The American Medical Association is opposing the Republican health care bill for a very simple reason — the harm it would do violates the most important oath for physicians: "First, do no harm."
The American Medical Association (AMA) announced its opposition to the Republican health care bill in a letter to the leaders of the Senate. The group said it is against the bill because the legislation violates the physicians' oath of "first, do no harm."
"The draft legislation violates that standard on many levels," the letter states.
The Republican bill is decidedly not a path toward betterment of public health.
It attacks benefits for millions of Americans, including a plan to cut Medicaid funding by at least $800 billion, which the AMA says "will expose low and middle income patients to higher costs and greater difficulty in affording care."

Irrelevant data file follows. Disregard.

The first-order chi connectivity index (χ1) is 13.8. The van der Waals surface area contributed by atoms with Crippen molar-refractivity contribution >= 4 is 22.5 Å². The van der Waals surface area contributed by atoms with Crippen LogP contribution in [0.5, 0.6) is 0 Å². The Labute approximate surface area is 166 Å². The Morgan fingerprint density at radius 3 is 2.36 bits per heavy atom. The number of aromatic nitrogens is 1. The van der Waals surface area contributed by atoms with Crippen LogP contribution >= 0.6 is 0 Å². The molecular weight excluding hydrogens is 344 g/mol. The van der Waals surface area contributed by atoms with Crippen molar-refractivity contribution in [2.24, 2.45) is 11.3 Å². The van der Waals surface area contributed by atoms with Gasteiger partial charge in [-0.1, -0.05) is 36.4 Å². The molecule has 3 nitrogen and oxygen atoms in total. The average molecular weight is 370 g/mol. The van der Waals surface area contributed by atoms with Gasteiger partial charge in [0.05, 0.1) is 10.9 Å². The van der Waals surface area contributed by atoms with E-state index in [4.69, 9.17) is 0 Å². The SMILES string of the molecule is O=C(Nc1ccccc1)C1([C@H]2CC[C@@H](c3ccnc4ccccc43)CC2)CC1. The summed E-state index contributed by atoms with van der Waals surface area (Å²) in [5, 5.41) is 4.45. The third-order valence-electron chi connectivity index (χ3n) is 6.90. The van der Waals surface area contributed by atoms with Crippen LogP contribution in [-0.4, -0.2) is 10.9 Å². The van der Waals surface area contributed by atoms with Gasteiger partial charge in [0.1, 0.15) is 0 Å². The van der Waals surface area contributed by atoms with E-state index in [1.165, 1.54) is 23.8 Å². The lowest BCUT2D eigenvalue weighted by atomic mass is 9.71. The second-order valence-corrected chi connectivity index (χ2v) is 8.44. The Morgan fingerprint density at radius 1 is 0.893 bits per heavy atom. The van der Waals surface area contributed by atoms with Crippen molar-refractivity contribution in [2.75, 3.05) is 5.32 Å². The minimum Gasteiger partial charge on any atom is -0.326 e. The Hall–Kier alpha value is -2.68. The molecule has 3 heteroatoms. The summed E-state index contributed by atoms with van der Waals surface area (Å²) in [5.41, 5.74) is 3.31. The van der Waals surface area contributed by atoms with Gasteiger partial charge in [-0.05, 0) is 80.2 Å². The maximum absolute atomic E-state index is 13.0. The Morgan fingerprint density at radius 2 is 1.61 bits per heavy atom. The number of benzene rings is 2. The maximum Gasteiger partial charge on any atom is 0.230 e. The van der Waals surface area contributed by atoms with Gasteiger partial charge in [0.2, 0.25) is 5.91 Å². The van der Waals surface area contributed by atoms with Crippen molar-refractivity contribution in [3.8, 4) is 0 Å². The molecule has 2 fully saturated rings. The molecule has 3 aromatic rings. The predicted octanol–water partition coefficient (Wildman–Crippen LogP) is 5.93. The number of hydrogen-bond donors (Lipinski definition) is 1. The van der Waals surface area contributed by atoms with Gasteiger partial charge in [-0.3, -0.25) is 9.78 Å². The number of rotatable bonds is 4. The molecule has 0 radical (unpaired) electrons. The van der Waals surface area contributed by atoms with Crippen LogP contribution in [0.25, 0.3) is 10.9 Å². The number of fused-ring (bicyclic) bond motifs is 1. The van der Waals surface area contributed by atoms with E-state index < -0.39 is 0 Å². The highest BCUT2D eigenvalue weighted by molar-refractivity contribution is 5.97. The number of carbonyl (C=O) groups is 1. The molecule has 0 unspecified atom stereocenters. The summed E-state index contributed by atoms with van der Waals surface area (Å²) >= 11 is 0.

The group is "particularly concerned" about the provision to restrict Medicaid spending with "per-capita-caps" on spending. Those caps, the letter states, "fail to take into account unanticipated costs of new medical innovations or the fiscal impact of public health epidemics, such as the crisis of opioid abuse currently ravaging our nation."
Provisions in the bill to undermine efforts to help opioid addicts have pushed advocates to raise the alarm. Gary Mendell, founder of the addiction-focused non-profit Shatterproof, told the NY Daily News, "This is like a death sentence for those getting treatment for substance abuse disorders."
The members of the AMA, who are the first responders to the epidemic, are now agreeing with this stark assessment.
The letter concludes: "We believe that Congress should be working to increase the number of Americans with access to quality, affordable health insurance instead of pursuing policies that have the opposite effect."
Republicans continue to pursue the opposite path, despite resistance from nearly every quarter of America.